“What do you want to be when you grow up?”
If Gillian Flynn wasn’t the “It” author after the phenomenon that was Gone Girl the book, she surely was once David Fincher adapted it into a huge moneymaking win. What’s interesting, though, is that Gone Girl wasn’t the first of her novels to head into production cinematically. That honor goes to her sophomore effort Dark Places, which began shooting one month sooner in August 2013. Scripted and directed by Frenchman Gilles Paquet-Brenner, who last helmed the critically acclaimed Sarah’s Key, this film probably owes a debt to Fincher, et al for paving the way towards it finally arriving stateside a full year later via A24. With a sprawling cast of recognizable faces alongside Flynn’s name, you’d think there’d be more fanfare accompanying it. While not quite as polished as its blockbuster sibling, its thrills are still effectively drawn.
I’d go as far as saying Paquet-Brenner directs the heck out of the material considering it’s composed of flashbacks from multiple perspectives outside protagonist Libby Day (Charlize Theron). With the murder of her mother (Christina Hendricks‘ Patty) and two sisters being the central mystery to decipher beyond the presumed guilt of brother Ben (Corey Stoll), we must continuously go back as new details emerge some twenty-eight years later. Whether it be a new memory of Libby’s that may not mesh with the story she told on the stand fingering her brother as the culprit or a look behind the curtain of Kansas City farmland squalor and the futile attempts of a single mother doing whatever it took to protect her kids, we soon learn nothing is quite as it seems. And this surprises no one more than Libby.
Such a plot construction obviously shares similarities to Flynn’s third book Gone Girl, but the catalyst for its sudden desire to seek answers is hardly as conventional as a media outcry looking to lynch a potentially volatile husband. The reason Libby begrudgingly accepts the task of researching a past she’s never completely escaped—purposefully, I might add, thanks to countless donations from strangers wanting to help the “poor orphan girl” over the years making it so she’s never held a job in her life—comes courtesy of an unsolicited letter from self-proclaimed entrepreneur and “The Kill Club” treasurer, Lyle Wirth (Nicholas Hoult). While creepy by default, he’s accurate in stating the group isn’t as creepy as one initially assumes. Besides a few cos-players dragging tragedy to new lows, some members are merely concerned citizens after the truth.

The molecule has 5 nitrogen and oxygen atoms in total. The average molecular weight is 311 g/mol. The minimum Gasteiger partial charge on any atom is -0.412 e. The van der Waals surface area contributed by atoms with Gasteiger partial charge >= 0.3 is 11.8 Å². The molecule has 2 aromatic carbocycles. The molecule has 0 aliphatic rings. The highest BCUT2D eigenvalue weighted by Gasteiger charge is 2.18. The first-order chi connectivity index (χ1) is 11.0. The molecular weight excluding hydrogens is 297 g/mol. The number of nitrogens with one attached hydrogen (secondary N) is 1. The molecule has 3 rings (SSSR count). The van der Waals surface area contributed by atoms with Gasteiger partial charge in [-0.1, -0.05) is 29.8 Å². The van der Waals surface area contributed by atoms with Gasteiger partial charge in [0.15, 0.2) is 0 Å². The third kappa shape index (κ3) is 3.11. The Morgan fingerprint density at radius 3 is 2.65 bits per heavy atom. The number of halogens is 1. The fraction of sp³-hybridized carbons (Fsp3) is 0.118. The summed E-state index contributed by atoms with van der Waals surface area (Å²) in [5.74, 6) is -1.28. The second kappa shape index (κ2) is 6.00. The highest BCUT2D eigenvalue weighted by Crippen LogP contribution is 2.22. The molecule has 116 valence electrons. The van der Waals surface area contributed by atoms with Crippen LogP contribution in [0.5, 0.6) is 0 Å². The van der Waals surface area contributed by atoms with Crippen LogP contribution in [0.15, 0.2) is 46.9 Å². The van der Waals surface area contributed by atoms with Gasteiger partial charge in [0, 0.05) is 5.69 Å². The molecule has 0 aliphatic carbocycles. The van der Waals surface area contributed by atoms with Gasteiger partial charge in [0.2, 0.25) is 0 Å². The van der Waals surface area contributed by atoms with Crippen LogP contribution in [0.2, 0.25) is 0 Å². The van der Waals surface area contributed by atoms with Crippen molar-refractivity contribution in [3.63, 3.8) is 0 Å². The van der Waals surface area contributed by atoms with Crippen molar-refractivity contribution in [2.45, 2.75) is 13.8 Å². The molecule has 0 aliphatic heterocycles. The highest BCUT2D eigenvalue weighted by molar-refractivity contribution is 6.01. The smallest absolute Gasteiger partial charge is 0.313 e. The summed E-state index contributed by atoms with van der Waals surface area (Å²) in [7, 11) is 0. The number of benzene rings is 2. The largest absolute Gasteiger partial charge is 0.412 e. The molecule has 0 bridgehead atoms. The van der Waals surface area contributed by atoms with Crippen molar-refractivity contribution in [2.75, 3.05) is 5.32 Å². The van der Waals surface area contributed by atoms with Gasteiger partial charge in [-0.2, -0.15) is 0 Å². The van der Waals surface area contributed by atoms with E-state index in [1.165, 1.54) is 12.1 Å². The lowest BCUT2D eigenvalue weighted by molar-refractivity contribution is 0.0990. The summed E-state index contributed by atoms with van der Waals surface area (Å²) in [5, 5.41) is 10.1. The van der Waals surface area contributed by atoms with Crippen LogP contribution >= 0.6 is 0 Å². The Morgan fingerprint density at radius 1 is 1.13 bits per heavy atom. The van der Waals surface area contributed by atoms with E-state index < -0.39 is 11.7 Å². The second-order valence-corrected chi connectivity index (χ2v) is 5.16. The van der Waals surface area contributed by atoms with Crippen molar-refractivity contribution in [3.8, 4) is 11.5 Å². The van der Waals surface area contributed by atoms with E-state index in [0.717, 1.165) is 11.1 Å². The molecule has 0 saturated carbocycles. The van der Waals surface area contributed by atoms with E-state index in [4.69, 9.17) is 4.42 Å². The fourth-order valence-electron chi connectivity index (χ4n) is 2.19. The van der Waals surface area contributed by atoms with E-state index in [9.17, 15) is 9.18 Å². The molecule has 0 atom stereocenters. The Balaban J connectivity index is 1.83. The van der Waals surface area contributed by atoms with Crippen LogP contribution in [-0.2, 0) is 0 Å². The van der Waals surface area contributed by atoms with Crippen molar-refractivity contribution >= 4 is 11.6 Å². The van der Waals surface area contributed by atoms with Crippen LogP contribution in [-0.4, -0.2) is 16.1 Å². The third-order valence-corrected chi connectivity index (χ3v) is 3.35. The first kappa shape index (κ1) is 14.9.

Lyle and his friends believe Ben’s innocent while Libby holds strong to the belief no one else could have murdered her family but this Satan-worshipping loner. Being that she’s well into her thirties now and depleted of her pity fund, however, she’s left with no choice but to comply in return for a stipend. They’ve three weeks to exonerate Ben before his file is destroyed to make room for new ones and his chance at freedom extinguished. Why he’s suddenly vocal about his innocence despite never filing an appeal is one of many strange revelations shedding light on fresh players Libby’s never heard about. Suddenly her absentee father (Sean Bridgers‘ Runner), Ben’s secret girlfriend (Cholë Grace Moretz‘s Diondra), and a group of girls who accused Ben of molesting them rise to the surface with very little digging.
This is the first issue Dark Places is unfortunately hampered by—a conveniently steady stream of new material no one thought to find two-plus decades ago when it mattered most. It makes sense considering Ben (played as a teen by Tye Sheridan) never took his trial seriously and helped it seem an open and shut case, but the ease of Libby’s discoveries still ring false. The second misstep is blatant foreshadowing on behalf of the hopefully innocuous sounding announcement of another case that instantly fits as a possible twist. There’s obviously more to the truth than a simple hypothesis so early on can predict, but its sloppy introduction is disheartening at best. I blame Paquet-Brenner the writer for this. I haven’t read the book, but much of what’s wrong with the film appears to stem from insufficient condensing.
A quick skimming of the novel’s synopsis reveals many details of Libby and her family that a two-hour movie can only hope to touch upon. There’s a moment where the camera so adamantly forces us to watch Theron’s Libby steal Hoult’s Lyle’s pen that I waited for its never-arriving payoff. Supposedly her character is a kleptomaniac and this proclivity actually assists in discovering answers to the murder on the page, but here it’s merely an Easter egg for those who read the source material. If my research is to be believed, Libby’s “a-ha” moment of truth in a person of interest’s bathroom plays out differently than how Flynn original wrote it. What’s most interesting is that I think the film handles it better—but that could just be my not having experienced the breadth of her grifting.
Had this been closer to Gone Girl‘s two-and-a-half hour runtime, some flaws could have been corrected. Extra time to feel the Day family’s 80s-era dire straits and understand Kansas’ Satanic-affinity more deeply would have brought things into focus beyond trickery. I’m not saying Paquet-Brenner tricks us, just that he’s cinematically handcuffed to remove exposition by compressing Libby and Lyle’s hard work into dumb luck. It’s too bad because Theron’s Libby is a welcomingly complex character with layers beneath her lazy moocher façade and both Sheridan and Stoll bring an equal level of intrigue to their starkly contrasted Bens with decades of evolution between them. Dark Places is a slow burn mystery that lives or dies by its carefully paced revelations. Paquet-Brenner tried his best, but I felt most everything was fed to me rather than left for discovery.